CardBus adapter also has a firewire (IEEE1354) device with a 2KB buffer. 
Speculation: somehow the driver is treating it as a USB1.1 device (limited to
12Mbit/s), or the 2 hardware buffers are not being used as a double buffer for
the purpose of sustaining continuous data transfer.
Comment 12 Dave Jones 2008-04-04 20:31:21 EDT
I wonder if this another manifestation of 438599
Comment 13 Pete Zaitcev 2008-04-04 21:02:22 EDT
I really don't know how to help this. I can only say that whatever
buffers are on the Cardbus card is not very relevant to us. Even if
they exist, they are either not visible to software, or useless.

This can be caused by any number of reasons:
 - device not liking the block size we request and boggling down
 - PCI master parameters not optimal for the HC
 - MTRR not set right (although that would probably slow whole box)
 - other?
Comment 14 John Reiser 2008-04-05 00:53:01 EDT
What stands in the way of finding a more explicit cause for the slowness?  Does
changing the blocksize in the user application-level 'dd' command cause a change
in the blocksize that the driver requests from the device?  Is there any other
way I can test changing the blocksize that the driver requests?  How can I find
out the actual blocksize used by the driver<->device interface?  How can I
determine whether automatic buffered readahead is taking place?  Can I learn
useful information by poking around in the Device Manager of ControlPanel on
Windows?

The same slowness occurs with USB2.0 flash memory devices from four different
brands (PNY, SanDisk, Kingston, HP.)  
Comment 15 Pete Zaitcev 2008-04-05 01:58:02 EDT
No, in Linux block devices are always buffered. Application block size
is irrelevant. The size the block layer uses is set with sysfs. Try
to poke around these:
 /sys/block/sda/queue/max_hw_sectors_kb
 /sys/block/sda/queue/max_sectors_kb
Windows always uses a small block size when talking to USB devices, not
more than 32KB.

While doing that, the best would be to tap into the traffic with usbmon.
It provides good timestamps, so you'd see the finer grained picture.
You'd know if reducing block size makes device to respond faster. See:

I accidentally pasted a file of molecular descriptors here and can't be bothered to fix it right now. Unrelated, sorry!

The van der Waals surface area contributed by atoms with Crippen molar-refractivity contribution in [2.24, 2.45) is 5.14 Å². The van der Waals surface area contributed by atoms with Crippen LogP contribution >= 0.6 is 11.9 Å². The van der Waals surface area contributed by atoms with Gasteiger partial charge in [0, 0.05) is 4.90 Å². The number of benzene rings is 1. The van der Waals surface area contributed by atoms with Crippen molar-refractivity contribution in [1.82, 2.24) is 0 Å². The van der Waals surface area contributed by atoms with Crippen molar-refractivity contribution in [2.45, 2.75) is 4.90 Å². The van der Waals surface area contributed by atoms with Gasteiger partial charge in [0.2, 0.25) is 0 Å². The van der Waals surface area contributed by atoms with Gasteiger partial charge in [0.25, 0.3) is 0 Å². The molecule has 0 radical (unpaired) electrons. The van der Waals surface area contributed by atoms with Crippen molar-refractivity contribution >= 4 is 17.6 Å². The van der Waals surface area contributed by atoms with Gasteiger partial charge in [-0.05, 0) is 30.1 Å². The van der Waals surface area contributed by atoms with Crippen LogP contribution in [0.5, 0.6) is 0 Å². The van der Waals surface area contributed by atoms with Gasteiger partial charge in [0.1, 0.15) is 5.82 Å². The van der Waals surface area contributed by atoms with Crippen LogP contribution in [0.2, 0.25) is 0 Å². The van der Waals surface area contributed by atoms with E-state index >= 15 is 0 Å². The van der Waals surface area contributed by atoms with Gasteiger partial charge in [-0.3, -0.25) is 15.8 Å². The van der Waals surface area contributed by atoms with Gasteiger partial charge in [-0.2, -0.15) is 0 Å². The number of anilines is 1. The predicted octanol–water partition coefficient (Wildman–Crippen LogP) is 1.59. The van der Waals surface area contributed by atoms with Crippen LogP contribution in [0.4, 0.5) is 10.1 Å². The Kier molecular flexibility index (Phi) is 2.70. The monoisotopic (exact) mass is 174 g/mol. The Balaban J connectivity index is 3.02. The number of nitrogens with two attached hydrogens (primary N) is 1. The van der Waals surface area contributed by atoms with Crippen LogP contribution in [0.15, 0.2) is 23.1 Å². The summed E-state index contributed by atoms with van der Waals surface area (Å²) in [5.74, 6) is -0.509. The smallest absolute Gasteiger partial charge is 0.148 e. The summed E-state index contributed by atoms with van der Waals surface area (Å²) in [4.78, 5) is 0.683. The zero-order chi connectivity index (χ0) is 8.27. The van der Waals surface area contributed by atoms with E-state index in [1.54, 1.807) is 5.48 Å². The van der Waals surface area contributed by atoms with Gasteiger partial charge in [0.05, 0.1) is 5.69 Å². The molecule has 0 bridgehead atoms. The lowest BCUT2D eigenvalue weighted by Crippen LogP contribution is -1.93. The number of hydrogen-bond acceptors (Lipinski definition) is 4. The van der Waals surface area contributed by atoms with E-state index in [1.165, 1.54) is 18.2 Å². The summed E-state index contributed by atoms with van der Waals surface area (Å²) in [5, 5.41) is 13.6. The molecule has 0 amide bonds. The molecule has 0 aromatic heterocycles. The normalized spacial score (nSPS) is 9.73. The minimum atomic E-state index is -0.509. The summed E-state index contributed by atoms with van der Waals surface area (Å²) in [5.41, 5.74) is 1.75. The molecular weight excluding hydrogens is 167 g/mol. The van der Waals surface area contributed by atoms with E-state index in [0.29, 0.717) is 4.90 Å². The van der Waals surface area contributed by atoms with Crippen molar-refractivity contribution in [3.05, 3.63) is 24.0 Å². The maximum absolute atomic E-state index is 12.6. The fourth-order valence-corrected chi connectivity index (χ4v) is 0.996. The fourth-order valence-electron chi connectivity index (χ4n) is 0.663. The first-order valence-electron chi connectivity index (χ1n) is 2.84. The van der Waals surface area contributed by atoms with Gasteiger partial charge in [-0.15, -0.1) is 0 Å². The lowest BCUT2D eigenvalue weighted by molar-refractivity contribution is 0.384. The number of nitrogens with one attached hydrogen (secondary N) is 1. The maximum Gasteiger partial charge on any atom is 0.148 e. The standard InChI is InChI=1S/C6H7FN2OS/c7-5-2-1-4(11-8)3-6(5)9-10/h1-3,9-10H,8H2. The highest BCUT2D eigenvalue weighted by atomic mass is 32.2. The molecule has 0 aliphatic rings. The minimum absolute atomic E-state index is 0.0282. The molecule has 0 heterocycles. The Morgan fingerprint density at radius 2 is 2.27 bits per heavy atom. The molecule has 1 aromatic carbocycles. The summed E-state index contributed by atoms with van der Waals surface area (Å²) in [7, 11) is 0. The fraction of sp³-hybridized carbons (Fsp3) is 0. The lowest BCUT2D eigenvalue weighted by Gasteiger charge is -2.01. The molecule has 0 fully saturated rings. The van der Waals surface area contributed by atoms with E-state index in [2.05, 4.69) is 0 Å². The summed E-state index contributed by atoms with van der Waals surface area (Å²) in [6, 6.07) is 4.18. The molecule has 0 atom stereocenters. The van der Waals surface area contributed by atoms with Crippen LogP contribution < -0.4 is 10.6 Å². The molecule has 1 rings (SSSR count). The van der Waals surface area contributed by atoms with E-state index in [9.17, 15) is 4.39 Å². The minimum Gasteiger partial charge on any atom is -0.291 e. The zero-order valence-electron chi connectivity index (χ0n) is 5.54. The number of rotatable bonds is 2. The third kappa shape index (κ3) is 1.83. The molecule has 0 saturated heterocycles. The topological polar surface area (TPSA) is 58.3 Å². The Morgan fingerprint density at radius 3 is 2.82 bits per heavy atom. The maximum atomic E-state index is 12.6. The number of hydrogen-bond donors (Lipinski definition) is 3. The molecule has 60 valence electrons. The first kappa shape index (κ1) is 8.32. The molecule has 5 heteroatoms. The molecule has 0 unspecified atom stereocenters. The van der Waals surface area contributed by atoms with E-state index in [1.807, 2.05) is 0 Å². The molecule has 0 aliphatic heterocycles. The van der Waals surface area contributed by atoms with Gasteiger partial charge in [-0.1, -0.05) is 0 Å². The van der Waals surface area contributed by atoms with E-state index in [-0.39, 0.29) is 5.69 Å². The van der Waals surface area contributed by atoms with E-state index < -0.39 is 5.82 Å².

/usr/share/doc/kernel-doc-2.6.24/Documentation/usb/usbmon.txt
Comment 16 Pete Zaitcev 2008-04-05 02:02:53 EDT
BTW, I'm afraid it's not the device which is at fault. Something is up
with the controller on that CardBus thing. For that, usbmon is not
good enough, it does not show us all the little descriptors that the
controller uses. Knowing what happens to controller schedules requires
special instrumentation (e.g. someone has to write that for this bug).

It's still worth to vary the block size and attach a couple of usbmon
traces to the bug. Maybe something obvious pops up when I see them.
Comment 17 John Reiser 2008-04-05 13:43:08 EDT
(In reply to comment #16)

> Knowing what happens to controller schedules requires
> special instrumentation (e.g. someone has to write that for this bug).

Where should I start (which particular source files), and what is the name of
the timestamp variable or subroutine?

> It's still worth to vary the block size and attach a couple of usbmon
> traces to the bug. Maybe something obvious pops up when I see them.

max_hw_sectors_kb was 120 (not 128) and was read-only.
max_sectors_kb was 120 and could be written.  So I experimented using
"echo 64 > max_sectors_kb" etc.  I'll attach compressed usbmon traces shortly.
In general the speed increased to a maximum of 1.1MB/s at 8==max_sectors_kb, and
could not be set below 4==max_sectors_kb.
-----
$ dd if=320mb bs=32k count=100 of=/dev/null
100+0 records in
100+0 records out
3276800 bytes (3.3 MB) copied, 5.32992 s, 615 kB/s   ## 120==max_sectors_kb

$ dd if=320mb bs=32k count=100 of=/dev/null skip=100
100+0 records in
100+0 records out
3276800 bytes (3.3 MB) copied, 4.76116 s, 688 kB/s   ## 64==max_sectors_kb

$ dd if=320mb bs=32k count=100 of=/dev/null skip=200
100+0 records in
100+0 records out
3276800 bytes (3.3 MB) copied, 4.32364 s, 758 kB/s   ## 32==max_sectors_kb

$ dd if=320mb bs=32k count=100 of=/dev/null skip=30
100+0 records in
100+0 records out
3276800 bytes (3.3 MB) copied, 3.5734 s, 917 kB/s   ## 16==max_sectors_kb

$ dd if=320mb bs=32k count=100 of=/dev/null skip=400
100+0 records in
100+0 records out